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Forced, coerced and voluntary recruitment into rebel and militia groups in the Democratic Republic of Congo*

  • Joanne Richards (a1)

Abstract

Why do non-state armed groups forcibly recruit civilians? To address this question I develop a conceptual framework distinguishing voluntary, coerced and forced recruitment. I then compare the recruitment tactics employed by ‘Mai-Mai’ militias and the RCD-Goma rebel group in the Democratic Republic of Congo (DRC) in order to inductively develop a theory explaining why groups with different initial economic and social endowments resort to force. This comparison draws on interviews with 41 former militia members and 11 former members of RCD-Goma. The theory suggests that forced recruitment is most likely to occur when non-state armed groups experience manpower deficits and when accountability (to local communities, government sponsors and/or the international community) is low. High levels of popular support will not necessarily prevent recourse to force under these conditions, but may mean that force is less necessary because voluntary and coerced recruits come forward to fill manpower gaps.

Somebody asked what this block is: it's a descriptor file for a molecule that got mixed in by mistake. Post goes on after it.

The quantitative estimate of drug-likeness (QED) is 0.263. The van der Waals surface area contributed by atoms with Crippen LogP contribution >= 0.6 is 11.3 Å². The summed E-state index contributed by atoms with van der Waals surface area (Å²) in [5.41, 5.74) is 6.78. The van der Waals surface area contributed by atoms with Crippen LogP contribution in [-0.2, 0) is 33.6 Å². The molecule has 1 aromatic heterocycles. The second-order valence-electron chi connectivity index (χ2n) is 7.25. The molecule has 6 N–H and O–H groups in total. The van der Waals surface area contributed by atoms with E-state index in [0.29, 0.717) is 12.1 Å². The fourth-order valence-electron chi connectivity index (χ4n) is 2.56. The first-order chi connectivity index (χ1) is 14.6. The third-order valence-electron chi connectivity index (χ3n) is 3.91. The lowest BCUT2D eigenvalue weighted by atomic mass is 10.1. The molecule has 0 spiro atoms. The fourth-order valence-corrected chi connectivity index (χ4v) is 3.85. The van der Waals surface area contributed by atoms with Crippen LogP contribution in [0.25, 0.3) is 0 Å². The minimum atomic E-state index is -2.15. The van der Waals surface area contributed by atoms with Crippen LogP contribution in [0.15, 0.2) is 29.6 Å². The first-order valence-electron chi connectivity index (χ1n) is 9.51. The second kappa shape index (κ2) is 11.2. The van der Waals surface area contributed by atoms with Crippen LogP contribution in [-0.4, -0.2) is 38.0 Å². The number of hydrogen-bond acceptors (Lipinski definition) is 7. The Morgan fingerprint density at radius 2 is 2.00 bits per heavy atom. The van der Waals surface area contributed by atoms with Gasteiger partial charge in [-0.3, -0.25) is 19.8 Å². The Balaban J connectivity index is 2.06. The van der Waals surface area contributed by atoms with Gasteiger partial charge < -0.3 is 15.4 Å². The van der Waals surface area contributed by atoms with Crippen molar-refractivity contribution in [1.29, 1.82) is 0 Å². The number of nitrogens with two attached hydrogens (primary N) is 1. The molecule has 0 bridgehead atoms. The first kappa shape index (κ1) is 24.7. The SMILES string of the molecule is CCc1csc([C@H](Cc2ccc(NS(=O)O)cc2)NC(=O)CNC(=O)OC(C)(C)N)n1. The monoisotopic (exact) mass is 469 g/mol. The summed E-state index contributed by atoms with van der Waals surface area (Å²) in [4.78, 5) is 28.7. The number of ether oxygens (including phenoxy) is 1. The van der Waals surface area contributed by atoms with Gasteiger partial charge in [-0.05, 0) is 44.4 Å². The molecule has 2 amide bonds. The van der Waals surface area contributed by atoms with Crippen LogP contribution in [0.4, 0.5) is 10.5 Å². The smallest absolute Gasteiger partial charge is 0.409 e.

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Footnotes

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This research was funded by the Swiss National Science Foundation, fellowship no. PBGEP1_142247.

Footnotes

References

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